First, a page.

The speeches are free of charge but please note that the Empire Club of Canada retains copyright. Neither the speeches themselves nor any part of their content may be used for any purpose other than personal interest or research without the explicit permission of the Empire Club of Canada.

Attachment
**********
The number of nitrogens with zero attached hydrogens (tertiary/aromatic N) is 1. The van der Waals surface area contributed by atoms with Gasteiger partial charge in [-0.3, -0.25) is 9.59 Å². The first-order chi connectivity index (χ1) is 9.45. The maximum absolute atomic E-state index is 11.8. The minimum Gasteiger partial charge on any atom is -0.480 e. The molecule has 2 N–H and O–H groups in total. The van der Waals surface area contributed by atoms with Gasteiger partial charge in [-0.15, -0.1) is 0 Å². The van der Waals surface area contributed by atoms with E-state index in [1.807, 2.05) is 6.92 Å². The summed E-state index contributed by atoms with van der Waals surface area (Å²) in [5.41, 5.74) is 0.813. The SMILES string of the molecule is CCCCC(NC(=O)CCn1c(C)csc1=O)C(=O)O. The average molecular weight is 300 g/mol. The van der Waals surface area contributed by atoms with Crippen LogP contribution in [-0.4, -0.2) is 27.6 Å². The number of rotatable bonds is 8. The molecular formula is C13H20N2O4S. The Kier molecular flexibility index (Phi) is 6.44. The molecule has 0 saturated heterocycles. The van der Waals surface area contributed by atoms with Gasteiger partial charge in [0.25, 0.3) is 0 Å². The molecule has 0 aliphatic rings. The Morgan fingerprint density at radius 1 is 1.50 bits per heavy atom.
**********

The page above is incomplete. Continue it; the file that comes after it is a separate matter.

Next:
The speaker's career in the media, and a second career in business. His address here a reflection "upon those two very different worlds, where they touch and where they part." Suggestions as to how to improve the quality of information available to the public through news. A new set of imperatives the communications revolution has forced upon business managers. First, a description of how communications technology has compressed time and space to "virtual nothingness." Dealing with the larger question of a communications revolution is separate and apart from the specific matter of media relations; but both revolve around the fundamental change with is dramatically altering the ground rules for doing business: the public's right to know which has become the public's demand to know. What this means for business. The new generation of business skills emerging which are essential to run modern corporations. Many factors to consider. How business is working hard to meet the needs of the changing populace. How the media is working hard to serve what they perceive as the public's demand to know. The inevitable clashes between the two. The similarities and differences between good journalists and good business people. A healthy adversarial situation. A fundamental problem that drives apart the worlds of business and journalism. The Foundation for American Communications and its activities. The challenge of producing better information, regardless of the natural benefits of an adversarial relationship between the media and business.